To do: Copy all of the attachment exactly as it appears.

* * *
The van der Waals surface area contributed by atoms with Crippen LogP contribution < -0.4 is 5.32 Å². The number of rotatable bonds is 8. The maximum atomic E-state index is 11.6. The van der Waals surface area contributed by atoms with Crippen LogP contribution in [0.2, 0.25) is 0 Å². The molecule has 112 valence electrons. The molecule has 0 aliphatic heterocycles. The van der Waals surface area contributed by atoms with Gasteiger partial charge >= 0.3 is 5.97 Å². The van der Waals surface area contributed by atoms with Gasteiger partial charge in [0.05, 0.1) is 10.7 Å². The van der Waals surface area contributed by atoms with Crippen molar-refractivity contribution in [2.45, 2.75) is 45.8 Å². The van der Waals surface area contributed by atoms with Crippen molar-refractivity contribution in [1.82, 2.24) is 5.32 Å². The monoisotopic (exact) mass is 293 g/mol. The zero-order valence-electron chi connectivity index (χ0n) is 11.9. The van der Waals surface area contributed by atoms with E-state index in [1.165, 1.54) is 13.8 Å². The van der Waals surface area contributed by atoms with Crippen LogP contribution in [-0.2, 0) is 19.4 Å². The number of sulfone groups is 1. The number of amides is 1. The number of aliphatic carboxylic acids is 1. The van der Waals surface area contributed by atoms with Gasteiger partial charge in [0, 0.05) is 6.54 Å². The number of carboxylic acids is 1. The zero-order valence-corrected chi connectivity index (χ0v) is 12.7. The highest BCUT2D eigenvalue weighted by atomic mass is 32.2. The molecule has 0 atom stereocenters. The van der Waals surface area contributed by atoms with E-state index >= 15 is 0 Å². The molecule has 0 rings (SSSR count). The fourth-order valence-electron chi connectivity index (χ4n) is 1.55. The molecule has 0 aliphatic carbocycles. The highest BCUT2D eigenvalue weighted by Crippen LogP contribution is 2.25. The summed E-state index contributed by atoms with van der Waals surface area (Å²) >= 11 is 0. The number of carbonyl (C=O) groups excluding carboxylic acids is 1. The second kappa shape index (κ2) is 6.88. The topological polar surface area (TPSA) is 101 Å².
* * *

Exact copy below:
The van der Waals surface area contributed by atoms with Crippen LogP contribution < -0.4 is 5.32 Å². The number of rotatable bonds is 8. The maximum atomic E-state index is 11.6. The van der Waals surface area contributed by atoms with Crippen LogP contribution in [0.2, 0.25) is 0 Å². The molecule has 112 valence electrons. The molecule has 0 aliphatic heterocycles. The van der Waals surface area contributed by atoms with Gasteiger partial charge >= 0.3 is 5.97 Å². The van der Waals surface area contributed by atoms with Gasteiger partial charge in [0.05, 0.1) is 10.7 Å². The van der Waals surface area contributed by atoms with Crippen molar-refractivity contribution in [2.45, 2.75) is 45.8 Å². The van der Waals surface area contributed by atoms with Crippen molar-refractivity contribution in [1.82, 2.24) is 5.32 Å². The monoisotopic (exact) mass is 293 g/mol. The zero-order valence-electron chi connectivity index (χ0n) is 11.9. The van der Waals surface area contributed by atoms with E-state index in [1.165, 1.54) is 13.8 Å². The van der Waals surface area contributed by atoms with Crippen LogP contribution in [-0.2, 0) is 19.4 Å². The number of sulfone groups is 1. The number of amides is 1. The number of aliphatic carboxylic acids is 1. The van der Waals surface area contributed by atoms with Gasteiger partial charge in [0, 0.05) is 6.54 Å². The number of carboxylic acids is 1. The zero-order valence-corrected chi connectivity index (χ0v) is 12.7. The highest BCUT2D eigenvalue weighted by atomic mass is 32.2. The molecule has 0 atom stereocenters. The van der Waals surface area contributed by atoms with E-state index >= 15 is 0 Å². The molecule has 0 rings (SSSR count). The fourth-order valence-electron chi connectivity index (χ4n) is 1.55. The molecule has 0 aliphatic carbocycles. The highest BCUT2D eigenvalue weighted by Crippen LogP contribution is 2.25. The summed E-state index contributed by atoms with van der Waals surface area (Å²) >= 11 is 0. The number of carbonyl (C=O) groups excluding carboxylic acids is 1. The second kappa shape index (κ2) is 6.88. The topological polar surface area (TPSA) is 101 Å².